Lincoln continued to play the part of peacemaker with William Butler. In this letter Mr. Lincoln acts as intermediary rather than as a principal.
Vandalia, February 1, 1839
Your letter enclosing one to Mr. Baker, was received on yesterday evening. There is no necessity for any bad feeling between Baker & yourself. Your first letter to him was written while you were in a state of high excitement, and therefore ought not to have been construed as an emanation of deliberate malice. Unfortunately however it reached Baker while he was writhing under a severe toothache, and therefore he at that time was incapable of exercising that patience and reflection which the case required. The note he sent you was written while in that state of feeling, and for that reason I think you ought not to pay any serious regard to it. It is always magnanimous to recant whatever we may have said in passion; and when you and Baker shall have done this, I am sure there will no difficulty be left between you. I write this without Baker's knowledge; and I do it because nothing would be more painful to me than to see a difficulty between two of my most particular friends.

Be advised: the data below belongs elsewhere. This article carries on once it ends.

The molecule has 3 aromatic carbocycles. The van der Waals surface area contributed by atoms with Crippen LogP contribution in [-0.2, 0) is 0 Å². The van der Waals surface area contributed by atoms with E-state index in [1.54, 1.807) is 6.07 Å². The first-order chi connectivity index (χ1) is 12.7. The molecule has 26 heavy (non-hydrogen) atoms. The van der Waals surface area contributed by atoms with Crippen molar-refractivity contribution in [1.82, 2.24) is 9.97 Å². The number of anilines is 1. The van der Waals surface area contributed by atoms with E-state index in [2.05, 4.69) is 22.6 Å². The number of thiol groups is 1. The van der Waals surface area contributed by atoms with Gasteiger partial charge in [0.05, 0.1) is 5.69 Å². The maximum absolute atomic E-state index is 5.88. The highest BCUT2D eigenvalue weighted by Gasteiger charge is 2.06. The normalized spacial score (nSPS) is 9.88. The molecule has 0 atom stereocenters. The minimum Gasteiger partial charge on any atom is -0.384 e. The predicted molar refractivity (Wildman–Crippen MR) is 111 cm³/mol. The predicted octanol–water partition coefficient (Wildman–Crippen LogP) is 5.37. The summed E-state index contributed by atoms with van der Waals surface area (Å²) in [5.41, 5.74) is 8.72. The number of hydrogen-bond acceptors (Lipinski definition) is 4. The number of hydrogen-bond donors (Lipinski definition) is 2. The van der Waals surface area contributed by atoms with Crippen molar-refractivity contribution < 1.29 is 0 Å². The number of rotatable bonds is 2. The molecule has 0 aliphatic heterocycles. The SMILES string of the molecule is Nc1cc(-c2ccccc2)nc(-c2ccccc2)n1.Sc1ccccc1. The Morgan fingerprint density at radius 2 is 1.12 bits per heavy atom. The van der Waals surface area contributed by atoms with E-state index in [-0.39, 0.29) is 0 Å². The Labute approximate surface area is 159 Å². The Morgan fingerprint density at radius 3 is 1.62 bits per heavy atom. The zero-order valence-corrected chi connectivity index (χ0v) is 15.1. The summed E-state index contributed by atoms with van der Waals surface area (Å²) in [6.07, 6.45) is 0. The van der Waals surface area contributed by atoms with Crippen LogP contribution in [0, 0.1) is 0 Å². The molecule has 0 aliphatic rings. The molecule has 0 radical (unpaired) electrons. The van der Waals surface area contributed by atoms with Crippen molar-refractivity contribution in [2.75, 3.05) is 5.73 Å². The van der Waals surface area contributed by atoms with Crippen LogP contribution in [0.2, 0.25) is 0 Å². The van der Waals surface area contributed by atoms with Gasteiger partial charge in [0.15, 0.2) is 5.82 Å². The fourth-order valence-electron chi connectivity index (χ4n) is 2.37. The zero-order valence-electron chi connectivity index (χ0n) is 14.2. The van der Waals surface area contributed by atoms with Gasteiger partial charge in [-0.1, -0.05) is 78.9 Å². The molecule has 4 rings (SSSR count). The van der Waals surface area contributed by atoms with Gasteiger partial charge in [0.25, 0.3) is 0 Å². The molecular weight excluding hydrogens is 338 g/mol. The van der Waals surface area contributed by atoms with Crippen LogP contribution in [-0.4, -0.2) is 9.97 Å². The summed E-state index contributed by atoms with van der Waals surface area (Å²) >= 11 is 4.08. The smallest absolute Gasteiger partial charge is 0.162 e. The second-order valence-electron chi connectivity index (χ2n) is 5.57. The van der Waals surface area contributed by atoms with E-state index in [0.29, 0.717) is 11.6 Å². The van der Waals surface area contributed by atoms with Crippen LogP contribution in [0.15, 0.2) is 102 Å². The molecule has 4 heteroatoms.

No news here now. Your friend as ever
This document is a copy of the unedited text of a written work by Abraham Lincoln. Some typographical errors which were present in the original text appear here as well. This document was copied in its entirety from The Living Lincoln, edited by Paul M. Angle and Earl Schenck Miers, published by Marboro Books Corp.